In an era where the UFC is becoming more and more involved in handcrafting its own stars, the rise of Nurmagomedov simply couldn’t have been predicted. There was something refreshingly unsculpted about the scruffy 27-year-old Dagestani as he cut a swath through the company’s lightweight class from 2012 to 2014.
Nurmagomedov raced to 6-0 in the UFC (and a stunning 22-0 overall) before one injury after another forced him into a lengthy hiatus. Assuming he makes it to the cage for his 160-pound catchweight fight against Darrell Horcher on Saturday at UFC on Fox 19, it will be the first time in almost exactly two years that fans will see him do his thing.
The biggest question isn’t whether he’ll beat Horcher—he almost certainly will—but whether Nurmagomedov will still look like his old, fearsome self in his comeback bout.
And if he does, then how long might it take him to reclaim his status as perhaps the UFC’s scariest 155-pound fighter?
During his first six fights in the Octagon, Nurmagomedov established himself as the anti-Sage Northcutt, Paige VanZant or CM Punk. He was a fun little throwback to the days when you became Octagon royalty by actually winning a bunch of fights in the Octagon.
These days it’s becoming more and more common for fans to charge the UFC with protecting its emerging stars. For at least the first act of his career with the organization, Nurmagomedov got the exact opposite treatment.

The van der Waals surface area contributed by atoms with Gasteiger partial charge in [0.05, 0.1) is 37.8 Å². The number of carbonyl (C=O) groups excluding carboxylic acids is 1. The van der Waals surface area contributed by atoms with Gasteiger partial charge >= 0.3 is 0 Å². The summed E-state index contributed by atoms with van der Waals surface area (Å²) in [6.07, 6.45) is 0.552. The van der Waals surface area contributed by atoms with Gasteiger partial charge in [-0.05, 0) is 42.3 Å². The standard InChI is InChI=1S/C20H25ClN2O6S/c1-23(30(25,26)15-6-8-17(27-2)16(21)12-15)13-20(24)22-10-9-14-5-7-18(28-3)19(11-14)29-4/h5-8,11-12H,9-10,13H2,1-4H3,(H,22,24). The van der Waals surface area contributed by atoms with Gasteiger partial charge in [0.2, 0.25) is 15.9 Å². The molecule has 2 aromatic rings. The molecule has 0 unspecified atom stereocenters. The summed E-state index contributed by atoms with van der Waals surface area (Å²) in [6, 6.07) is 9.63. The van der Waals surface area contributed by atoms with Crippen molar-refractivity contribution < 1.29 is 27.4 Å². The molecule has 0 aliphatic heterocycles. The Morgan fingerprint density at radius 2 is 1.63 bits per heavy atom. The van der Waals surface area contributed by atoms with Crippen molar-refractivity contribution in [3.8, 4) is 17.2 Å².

He slogged through a gauntlet of increasingly difficult competition, and it didn’t always go perfectly. Nurmagomedov barely squeaked out a victory against the powerful and wrestling-savvy Gleison Tibau at UFC 148 in July 2012. He missed weight for his fight against Abel Trujillo at UFC 160 in May 2013.
Those proved to merely be bumps in the road, however. Against Tibau, he demonstrated his ability to survive a 15-minute war. Against Trujillo, he set a UFC record for takedowns (21) in a bout.
There’s no way to overstate how good he was during this introductory stretch. To come into what is largely regarded as the UFC’s most competitive weight class and distinguish yourself the way Nurmagomedov did—without a blemish, with barely a scratch—is about as impressive an accomplishment as there is in MMA today, short of winning a major championship.
If he were able to be more consistent and spend a little less time on injured reserve, he would likely be safely ensconced on the pound-for-pound list right now. Nonetheless, with a half-dozen fights under his belt he was duly forged as one of the world’s elite lightweights, not because he seemed marketable or some executive liked his look, but because he beat every single person the promotion put in front of him.
As an added bonus, his deadpan trash talk, wide-open style and North Caucasus cool made him a darling of hardcore fight fans.
If you want a quick taste of the sort of ice-grill hilarity Nurmagomedov brings to the table, here’s him giving his thoughts—such as they are—on the impending rematch between Conor McGregor and Nate Diaz, during a UFC-sponsored Q&A with fans this week (warning: NSFW language):
In addition to stone-cold one-liners, Nurmagomedov is that rare hard-nosed grappler who is actually fun to watch. If you are a spectator, he has rapidly become a guy you don’t want to miss.